Subscribers pay two-thirds of the pool's cost and the state about one-third. The insurers that voluntarily participate -- primarily Blue Cross of California and Kaiser Permanente -- break even.

Unlike most other states, which finance their programs either directly with tax dollars or with assessments on insurers, California's subsidies have come only from the state's tobacco tax.

Lawmakers have kept annual financing at or below $40 million a year, requiring the pool's administrators to cap its enrollment. As a result, for much of Schwarzenegger's tenure, the pool has had a waiting list of hundreds of people.

This year, Schwarzenegger and legislators provided a one-time allotment of $10 million out of fines against insurers to expand the pool's enrollment to 915 more people, including all those on the waiting list.

Even with that expansion, the pool will assist half the number enrolled at the program's apex in 1999.

One of the major obstacles is the cost of premiums, which the law sets at 125% of commercial insurance rates. More than a third of pool participants who dropped out this year told the pool's administrators that they couldn't afford it anymore. A 55-year-old Los Angeles County resident with one dependent would have to pay $11,240 in premiums and a $450 deductible this year for the cheapest plan.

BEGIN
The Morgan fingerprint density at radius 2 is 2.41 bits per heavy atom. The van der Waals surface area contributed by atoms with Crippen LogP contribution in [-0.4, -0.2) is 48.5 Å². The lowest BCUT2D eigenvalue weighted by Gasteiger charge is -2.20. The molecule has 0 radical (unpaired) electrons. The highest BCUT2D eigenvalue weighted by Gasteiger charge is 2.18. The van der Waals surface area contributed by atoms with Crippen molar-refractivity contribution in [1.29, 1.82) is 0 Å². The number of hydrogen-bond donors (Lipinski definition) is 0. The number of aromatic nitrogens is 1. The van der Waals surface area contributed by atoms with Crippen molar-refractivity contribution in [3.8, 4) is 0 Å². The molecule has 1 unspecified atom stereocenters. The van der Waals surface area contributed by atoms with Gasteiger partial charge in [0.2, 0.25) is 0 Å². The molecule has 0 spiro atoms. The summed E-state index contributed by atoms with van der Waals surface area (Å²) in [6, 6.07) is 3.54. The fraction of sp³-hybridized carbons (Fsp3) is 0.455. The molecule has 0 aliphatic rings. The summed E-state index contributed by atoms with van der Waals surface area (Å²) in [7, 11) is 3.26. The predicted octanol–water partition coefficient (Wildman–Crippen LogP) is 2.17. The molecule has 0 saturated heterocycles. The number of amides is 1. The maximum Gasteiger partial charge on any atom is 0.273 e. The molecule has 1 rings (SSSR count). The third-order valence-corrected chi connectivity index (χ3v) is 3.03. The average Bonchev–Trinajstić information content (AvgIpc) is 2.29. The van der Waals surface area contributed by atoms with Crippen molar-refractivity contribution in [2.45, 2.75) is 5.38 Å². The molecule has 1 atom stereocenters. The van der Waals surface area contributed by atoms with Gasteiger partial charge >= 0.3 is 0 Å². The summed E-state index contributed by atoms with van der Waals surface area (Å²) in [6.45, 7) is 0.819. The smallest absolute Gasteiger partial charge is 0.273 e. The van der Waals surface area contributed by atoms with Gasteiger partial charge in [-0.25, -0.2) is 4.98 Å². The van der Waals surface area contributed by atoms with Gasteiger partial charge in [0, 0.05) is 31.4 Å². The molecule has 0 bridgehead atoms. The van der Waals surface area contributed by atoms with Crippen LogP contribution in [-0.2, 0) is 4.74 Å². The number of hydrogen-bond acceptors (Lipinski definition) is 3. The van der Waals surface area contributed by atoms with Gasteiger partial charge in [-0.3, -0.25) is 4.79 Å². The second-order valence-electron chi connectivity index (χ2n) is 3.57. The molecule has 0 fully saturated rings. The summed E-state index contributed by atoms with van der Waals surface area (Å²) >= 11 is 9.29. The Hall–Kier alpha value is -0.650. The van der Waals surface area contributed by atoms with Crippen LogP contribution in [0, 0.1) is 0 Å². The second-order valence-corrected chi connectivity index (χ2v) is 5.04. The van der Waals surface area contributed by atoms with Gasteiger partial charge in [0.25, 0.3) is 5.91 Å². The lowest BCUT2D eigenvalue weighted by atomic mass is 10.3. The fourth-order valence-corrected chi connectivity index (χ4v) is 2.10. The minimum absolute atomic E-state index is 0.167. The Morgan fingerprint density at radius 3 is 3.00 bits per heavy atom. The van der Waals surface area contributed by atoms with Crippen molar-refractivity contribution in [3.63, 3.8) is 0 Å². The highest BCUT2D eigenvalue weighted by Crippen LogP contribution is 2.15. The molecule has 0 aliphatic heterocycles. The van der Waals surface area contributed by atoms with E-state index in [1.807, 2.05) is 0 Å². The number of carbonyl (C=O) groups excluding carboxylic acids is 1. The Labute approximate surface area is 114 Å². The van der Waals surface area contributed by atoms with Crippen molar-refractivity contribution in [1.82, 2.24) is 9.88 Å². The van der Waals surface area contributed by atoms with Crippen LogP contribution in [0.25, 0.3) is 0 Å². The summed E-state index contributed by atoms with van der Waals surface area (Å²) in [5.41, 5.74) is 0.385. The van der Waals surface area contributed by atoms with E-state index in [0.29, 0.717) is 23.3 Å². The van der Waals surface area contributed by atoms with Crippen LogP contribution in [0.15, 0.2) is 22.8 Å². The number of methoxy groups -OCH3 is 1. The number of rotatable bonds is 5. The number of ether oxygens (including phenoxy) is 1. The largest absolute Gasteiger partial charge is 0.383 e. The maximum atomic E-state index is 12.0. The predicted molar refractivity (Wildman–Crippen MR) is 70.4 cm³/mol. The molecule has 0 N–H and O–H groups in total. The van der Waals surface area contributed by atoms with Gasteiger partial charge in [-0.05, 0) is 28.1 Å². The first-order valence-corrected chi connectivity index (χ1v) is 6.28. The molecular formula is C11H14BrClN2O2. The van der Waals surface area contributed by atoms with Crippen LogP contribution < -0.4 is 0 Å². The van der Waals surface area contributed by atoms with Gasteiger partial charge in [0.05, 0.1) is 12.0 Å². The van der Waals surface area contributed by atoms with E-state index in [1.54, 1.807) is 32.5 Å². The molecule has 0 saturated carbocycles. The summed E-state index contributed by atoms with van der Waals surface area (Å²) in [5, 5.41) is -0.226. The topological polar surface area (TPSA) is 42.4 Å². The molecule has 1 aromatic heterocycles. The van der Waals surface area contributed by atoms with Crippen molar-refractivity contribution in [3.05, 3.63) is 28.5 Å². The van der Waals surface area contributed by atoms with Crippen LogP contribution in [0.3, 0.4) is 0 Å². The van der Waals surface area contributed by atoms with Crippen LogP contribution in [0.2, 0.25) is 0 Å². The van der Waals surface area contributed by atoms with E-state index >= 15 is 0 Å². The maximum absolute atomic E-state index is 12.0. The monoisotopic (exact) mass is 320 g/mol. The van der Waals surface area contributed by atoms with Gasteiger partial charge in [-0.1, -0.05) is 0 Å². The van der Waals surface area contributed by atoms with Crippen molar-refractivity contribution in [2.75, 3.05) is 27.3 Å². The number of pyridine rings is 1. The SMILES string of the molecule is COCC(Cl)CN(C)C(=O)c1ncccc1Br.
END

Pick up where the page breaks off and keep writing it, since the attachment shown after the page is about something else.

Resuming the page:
Anne Walzer, a freelance graphic designer in San Francisco who is insured through the pool, said her premiums amount to 14% of her income. She said that she was diagnosed with the mildest form of multiple sclerosis.

Even though she has no symptoms and her doctor said the chance of serious sickness was minute, Blue Cross told her she was a "lifetime denial," she said.

"I'm healthy," said Walzer, 56, who said she pays $600 a month in premiums. "I hardly ever go to the doctor. I don't feel I belong in the major risk pool."

Despite its cost, California's high-risk pool is of limited use for people needing extensive medical care, such as those with cancer or chronic diseases. That is because the pool's benefits are capped at $75,000 a year, lower than the limits of any other state's pool.

Someone with hemophilia "would blow through that in a month and a half," said Doug Stratton, the outgoing chairman of the National Assn. of State Comprehensive Health Insurance Plans, an association of state high-risk pools.

Only five other states' high-risk pools have any annual benefit limits. Indeed, California's cap makes the state ineligible for between $4 million and $8 million in federal money to help finance the pool, according to a legislative estimate.